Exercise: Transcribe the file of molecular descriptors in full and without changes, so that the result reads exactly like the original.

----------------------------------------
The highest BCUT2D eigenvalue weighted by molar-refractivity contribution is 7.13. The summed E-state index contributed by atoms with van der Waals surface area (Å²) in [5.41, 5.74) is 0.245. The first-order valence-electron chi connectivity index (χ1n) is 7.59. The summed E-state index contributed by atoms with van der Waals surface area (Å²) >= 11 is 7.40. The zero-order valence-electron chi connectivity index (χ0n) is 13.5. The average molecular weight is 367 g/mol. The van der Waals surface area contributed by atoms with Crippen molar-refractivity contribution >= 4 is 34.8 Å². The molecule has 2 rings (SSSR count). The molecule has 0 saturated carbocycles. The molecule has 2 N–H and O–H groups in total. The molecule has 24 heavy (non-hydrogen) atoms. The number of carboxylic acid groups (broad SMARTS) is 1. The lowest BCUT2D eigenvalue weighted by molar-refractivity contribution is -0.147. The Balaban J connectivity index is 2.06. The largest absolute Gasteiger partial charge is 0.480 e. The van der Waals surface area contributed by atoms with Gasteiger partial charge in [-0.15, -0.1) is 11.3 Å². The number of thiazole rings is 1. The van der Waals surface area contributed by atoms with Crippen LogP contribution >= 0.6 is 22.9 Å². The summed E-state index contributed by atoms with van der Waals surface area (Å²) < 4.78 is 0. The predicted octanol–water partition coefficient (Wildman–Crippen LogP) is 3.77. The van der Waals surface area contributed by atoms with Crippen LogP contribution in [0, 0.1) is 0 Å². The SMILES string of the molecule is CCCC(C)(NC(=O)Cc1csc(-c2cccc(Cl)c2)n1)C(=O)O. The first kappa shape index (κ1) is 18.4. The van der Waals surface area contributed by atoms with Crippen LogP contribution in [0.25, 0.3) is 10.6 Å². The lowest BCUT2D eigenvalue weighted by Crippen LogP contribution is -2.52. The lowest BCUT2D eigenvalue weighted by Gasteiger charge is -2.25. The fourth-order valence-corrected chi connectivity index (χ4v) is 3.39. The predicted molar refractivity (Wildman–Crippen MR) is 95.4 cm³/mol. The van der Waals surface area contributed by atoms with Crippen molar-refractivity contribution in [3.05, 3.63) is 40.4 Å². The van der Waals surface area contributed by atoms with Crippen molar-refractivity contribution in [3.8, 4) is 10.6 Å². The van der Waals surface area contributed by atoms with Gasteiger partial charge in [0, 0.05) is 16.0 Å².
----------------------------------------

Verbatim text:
The highest BCUT2D eigenvalue weighted by molar-refractivity contribution is 7.13. The summed E-state index contributed by atoms with van der Waals surface area (Å²) in [5.41, 5.74) is 0.245. The first-order valence-electron chi connectivity index (χ1n) is 7.59. The summed E-state index contributed by atoms with van der Waals surface area (Å²) >= 11 is 7.40. The zero-order valence-electron chi connectivity index (χ0n) is 13.5. The average molecular weight is 367 g/mol. The van der Waals surface area contributed by atoms with Crippen molar-refractivity contribution >= 4 is 34.8 Å². The molecule has 2 rings (SSSR count). The molecule has 0 saturated carbocycles. The molecule has 2 N–H and O–H groups in total. The molecule has 24 heavy (non-hydrogen) atoms. The number of carboxylic acid groups (broad SMARTS) is 1. The lowest BCUT2D eigenvalue weighted by molar-refractivity contribution is -0.147. The Balaban J connectivity index is 2.06. The largest absolute Gasteiger partial charge is 0.480 e. The van der Waals surface area contributed by atoms with Gasteiger partial charge in [-0.15, -0.1) is 11.3 Å². The number of thiazole rings is 1. The van der Waals surface area contributed by atoms with Crippen LogP contribution >= 0.6 is 22.9 Å². The summed E-state index contributed by atoms with van der Waals surface area (Å²) < 4.78 is 0. The predicted octanol–water partition coefficient (Wildman–Crippen LogP) is 3.77. The van der Waals surface area contributed by atoms with Crippen LogP contribution in [0, 0.1) is 0 Å². The SMILES string of the molecule is CCCC(C)(NC(=O)Cc1csc(-c2cccc(Cl)c2)n1)C(=O)O. The first kappa shape index (κ1) is 18.4. The van der Waals surface area contributed by atoms with Crippen LogP contribution in [0.25, 0.3) is 10.6 Å². The lowest BCUT2D eigenvalue weighted by Crippen LogP contribution is -2.52. The lowest BCUT2D eigenvalue weighted by Gasteiger charge is -2.25. The fourth-order valence-corrected chi connectivity index (χ4v) is 3.39. The predicted molar refractivity (Wildman–Crippen MR) is 95.4 cm³/mol. The van der Waals surface area contributed by atoms with Crippen molar-refractivity contribution in [3.05, 3.63) is 40.4 Å². The van der Waals surface area contributed by atoms with Crippen molar-refractivity contribution in [3.8, 4) is 10.6 Å². The van der Waals surface area contributed by atoms with Gasteiger partial charge in [0, 0.05) is 16.0 Å².